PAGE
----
Do you know who you have listed as your beneficiaries? If you can’t confidently state who you’ve noted, it’s probably time to take a look.
What’s a beneficiary?
A beneficiary is a person or legal entity selected to receive money or other benefits from a benefactor. A benefactor is
Beneficiaries take precedence over any other form of legal documentation. This includes divorce decrees, wills, trusts, and any other formal, legal documentation. It does not matter which document is more recent; the beneficiary form will always hold authority over any records.
How frequently should beneficiaries be updated?
We suggest updating beneficiary forms every one to two years, or whenever a change in life occurs. This could be a significant life change, such as marriage, divorce,
If beneficiaries are not regularly updated, accounts could end up in the wrong hands, leaving the unspecified intended beneficiary with little legal recourse. Here are a few scenarios of beneficiary neglect:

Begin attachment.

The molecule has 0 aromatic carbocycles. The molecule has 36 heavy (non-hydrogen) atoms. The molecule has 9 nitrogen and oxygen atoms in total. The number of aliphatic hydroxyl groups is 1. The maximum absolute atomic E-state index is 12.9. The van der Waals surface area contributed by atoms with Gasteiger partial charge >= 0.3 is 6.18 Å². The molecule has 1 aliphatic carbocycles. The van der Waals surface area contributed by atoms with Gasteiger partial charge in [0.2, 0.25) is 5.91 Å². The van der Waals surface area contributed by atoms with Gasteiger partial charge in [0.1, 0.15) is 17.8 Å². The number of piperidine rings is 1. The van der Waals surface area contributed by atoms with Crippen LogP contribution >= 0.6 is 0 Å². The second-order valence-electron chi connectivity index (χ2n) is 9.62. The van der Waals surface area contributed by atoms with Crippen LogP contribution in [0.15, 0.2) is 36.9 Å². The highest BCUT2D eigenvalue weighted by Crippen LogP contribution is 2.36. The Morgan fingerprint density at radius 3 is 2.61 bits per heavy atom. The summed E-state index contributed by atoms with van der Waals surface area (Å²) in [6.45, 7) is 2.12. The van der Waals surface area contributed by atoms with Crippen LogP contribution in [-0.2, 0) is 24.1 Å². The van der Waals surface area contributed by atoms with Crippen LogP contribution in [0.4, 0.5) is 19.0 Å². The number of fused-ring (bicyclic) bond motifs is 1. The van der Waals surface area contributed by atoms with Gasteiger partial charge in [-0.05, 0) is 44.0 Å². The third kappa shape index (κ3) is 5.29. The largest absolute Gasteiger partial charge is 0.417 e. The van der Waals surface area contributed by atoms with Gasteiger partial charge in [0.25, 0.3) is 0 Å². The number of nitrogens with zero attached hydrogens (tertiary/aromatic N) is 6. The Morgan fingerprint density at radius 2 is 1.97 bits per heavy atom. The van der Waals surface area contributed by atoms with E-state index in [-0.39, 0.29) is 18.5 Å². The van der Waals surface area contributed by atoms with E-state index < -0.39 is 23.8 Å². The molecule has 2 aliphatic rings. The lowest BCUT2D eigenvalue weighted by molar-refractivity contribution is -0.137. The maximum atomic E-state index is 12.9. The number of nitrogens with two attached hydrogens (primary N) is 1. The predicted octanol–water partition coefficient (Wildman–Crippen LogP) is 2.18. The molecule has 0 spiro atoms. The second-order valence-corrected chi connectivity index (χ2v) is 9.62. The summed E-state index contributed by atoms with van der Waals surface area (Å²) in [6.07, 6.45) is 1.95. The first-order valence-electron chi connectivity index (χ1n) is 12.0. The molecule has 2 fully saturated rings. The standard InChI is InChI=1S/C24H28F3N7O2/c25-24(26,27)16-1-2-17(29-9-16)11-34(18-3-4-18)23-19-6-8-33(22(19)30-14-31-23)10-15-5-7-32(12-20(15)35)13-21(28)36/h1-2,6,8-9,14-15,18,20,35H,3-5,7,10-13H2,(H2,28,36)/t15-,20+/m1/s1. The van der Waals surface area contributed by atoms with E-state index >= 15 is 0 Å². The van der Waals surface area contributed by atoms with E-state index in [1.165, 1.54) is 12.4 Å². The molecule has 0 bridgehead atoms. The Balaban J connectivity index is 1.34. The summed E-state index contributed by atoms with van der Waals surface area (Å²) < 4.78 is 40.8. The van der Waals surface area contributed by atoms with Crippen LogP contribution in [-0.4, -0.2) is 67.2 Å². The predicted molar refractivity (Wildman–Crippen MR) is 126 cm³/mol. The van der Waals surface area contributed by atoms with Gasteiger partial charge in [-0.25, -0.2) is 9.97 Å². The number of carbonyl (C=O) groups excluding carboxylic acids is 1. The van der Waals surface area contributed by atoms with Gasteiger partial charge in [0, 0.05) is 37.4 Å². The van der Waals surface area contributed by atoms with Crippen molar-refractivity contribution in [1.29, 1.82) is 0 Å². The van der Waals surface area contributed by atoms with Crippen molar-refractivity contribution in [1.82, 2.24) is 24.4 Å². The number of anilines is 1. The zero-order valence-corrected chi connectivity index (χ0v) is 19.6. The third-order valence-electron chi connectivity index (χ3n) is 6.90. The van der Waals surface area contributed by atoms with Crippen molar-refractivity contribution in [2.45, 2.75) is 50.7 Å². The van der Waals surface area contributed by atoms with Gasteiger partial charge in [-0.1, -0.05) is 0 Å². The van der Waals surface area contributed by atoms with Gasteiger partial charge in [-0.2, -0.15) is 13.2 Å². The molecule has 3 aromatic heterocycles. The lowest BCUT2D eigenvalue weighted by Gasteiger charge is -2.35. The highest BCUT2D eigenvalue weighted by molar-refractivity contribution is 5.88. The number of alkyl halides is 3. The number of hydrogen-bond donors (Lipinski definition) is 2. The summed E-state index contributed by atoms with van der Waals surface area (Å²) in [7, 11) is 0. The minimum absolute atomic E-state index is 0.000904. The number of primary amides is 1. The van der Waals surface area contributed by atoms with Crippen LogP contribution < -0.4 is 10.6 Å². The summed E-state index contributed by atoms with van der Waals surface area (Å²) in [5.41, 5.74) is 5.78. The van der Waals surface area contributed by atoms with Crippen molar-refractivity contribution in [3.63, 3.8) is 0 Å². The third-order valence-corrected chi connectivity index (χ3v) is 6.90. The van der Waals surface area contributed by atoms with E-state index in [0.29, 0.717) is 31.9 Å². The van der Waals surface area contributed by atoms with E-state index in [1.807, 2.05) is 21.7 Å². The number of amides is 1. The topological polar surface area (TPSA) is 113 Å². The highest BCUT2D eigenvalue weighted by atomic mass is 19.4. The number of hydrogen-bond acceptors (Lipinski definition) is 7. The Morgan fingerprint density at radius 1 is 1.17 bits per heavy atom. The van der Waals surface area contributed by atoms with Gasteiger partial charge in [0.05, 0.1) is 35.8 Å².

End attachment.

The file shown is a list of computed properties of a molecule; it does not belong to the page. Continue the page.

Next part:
- An individual is divorced or
remarried,but neglects to update their beneficiary designations. As a result, their ex-spouse inherits their accounts instead of their current spouse.
- Children are named as beneficiaries, but legal documents are never updated to include those who were born after the initial designation.
Do beneficiaries need name and address updates made?
Yes! It is important to update beneficiary addresses and/or name changes. For example, when a daughter gets married, her parents need to update her last name. While this particular change is not crucial, it is best to keep your beneficiaries as accurate as possible.
Although solutions can sometimes be found to fix beneficiary mistakes and oversights, most are irreversible. The best way to prevent any of these issues is by simply updating your beneficiaries.
What is essential to my understanding of beneficiaries?
- Beneficiary designations take
precedentover all other legal documents, including your will;
- Beneficiary forms should be updated every one to two years, or whenever a life-changing event occurs;
- And finally, beneficiary mistakes are often irreversible.
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